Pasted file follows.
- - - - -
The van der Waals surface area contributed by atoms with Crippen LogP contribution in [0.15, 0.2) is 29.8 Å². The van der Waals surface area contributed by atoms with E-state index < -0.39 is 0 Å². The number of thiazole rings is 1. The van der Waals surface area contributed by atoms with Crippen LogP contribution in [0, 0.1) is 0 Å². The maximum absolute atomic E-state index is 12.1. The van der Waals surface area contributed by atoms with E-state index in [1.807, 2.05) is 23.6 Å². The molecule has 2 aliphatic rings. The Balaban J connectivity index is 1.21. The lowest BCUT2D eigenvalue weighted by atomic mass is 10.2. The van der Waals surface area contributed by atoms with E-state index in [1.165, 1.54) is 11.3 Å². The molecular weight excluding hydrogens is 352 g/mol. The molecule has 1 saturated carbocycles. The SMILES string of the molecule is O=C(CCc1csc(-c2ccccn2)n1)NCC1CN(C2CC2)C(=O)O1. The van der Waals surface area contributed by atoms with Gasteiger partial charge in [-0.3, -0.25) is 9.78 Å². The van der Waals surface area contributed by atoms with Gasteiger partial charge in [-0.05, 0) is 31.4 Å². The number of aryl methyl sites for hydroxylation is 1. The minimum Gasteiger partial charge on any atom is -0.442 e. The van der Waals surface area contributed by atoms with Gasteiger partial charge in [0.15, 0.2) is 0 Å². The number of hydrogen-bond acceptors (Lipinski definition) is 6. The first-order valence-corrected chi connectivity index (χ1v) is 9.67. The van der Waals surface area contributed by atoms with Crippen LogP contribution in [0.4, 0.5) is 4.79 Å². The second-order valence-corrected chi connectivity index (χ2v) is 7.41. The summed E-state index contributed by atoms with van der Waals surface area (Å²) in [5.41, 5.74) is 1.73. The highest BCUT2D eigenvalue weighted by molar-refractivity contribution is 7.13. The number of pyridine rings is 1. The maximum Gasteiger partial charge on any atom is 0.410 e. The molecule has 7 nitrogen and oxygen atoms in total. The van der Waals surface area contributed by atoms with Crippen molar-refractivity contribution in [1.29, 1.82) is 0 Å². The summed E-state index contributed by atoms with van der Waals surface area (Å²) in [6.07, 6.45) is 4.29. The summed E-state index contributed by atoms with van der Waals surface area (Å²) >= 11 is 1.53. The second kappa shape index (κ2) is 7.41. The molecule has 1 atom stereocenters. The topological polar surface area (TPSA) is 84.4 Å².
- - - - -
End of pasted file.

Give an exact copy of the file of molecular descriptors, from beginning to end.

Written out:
The van der Waals surface area contributed by atoms with Crippen LogP contribution in [0.15, 0.2) is 29.8 Å². The van der Waals surface area contributed by atoms with E-state index < -0.39 is 0 Å². The number of thiazole rings is 1. The van der Waals surface area contributed by atoms with Crippen LogP contribution in [0, 0.1) is 0 Å². The maximum absolute atomic E-state index is 12.1. The van der Waals surface area contributed by atoms with E-state index in [1.807, 2.05) is 23.6 Å². The molecule has 2 aliphatic rings. The Balaban J connectivity index is 1.21. The lowest BCUT2D eigenvalue weighted by atomic mass is 10.2. The van der Waals surface area contributed by atoms with E-state index in [1.165, 1.54) is 11.3 Å². The molecular weight excluding hydrogens is 352 g/mol. The molecule has 1 saturated carbocycles. The SMILES string of the molecule is O=C(CCc1csc(-c2ccccn2)n1)NCC1CN(C2CC2)C(=O)O1. The van der Waals surface area contributed by atoms with Gasteiger partial charge in [-0.3, -0.25) is 9.78 Å². The van der Waals surface area contributed by atoms with Gasteiger partial charge in [-0.05, 0) is 31.4 Å². The number of aryl methyl sites for hydroxylation is 1. The minimum Gasteiger partial charge on any atom is -0.442 e. The van der Waals surface area contributed by atoms with Gasteiger partial charge in [0.15, 0.2) is 0 Å². The number of hydrogen-bond acceptors (Lipinski definition) is 6. The first-order valence-corrected chi connectivity index (χ1v) is 9.67. The van der Waals surface area contributed by atoms with Crippen LogP contribution in [0.4, 0.5) is 4.79 Å². The second-order valence-corrected chi connectivity index (χ2v) is 7.41. The summed E-state index contributed by atoms with van der Waals surface area (Å²) in [5.41, 5.74) is 1.73. The highest BCUT2D eigenvalue weighted by molar-refractivity contribution is 7.13. The number of pyridine rings is 1. The maximum Gasteiger partial charge on any atom is 0.410 e. The molecule has 7 nitrogen and oxygen atoms in total. The van der Waals surface area contributed by atoms with Crippen molar-refractivity contribution in [1.29, 1.82) is 0 Å². The summed E-state index contributed by atoms with van der Waals surface area (Å²) in [6.07, 6.45) is 4.29. The summed E-state index contributed by atoms with van der Waals surface area (Å²) >= 11 is 1.53. The second kappa shape index (κ2) is 7.41. The molecule has 1 atom stereocenters. The topological polar surface area (TPSA) is 84.4 Å².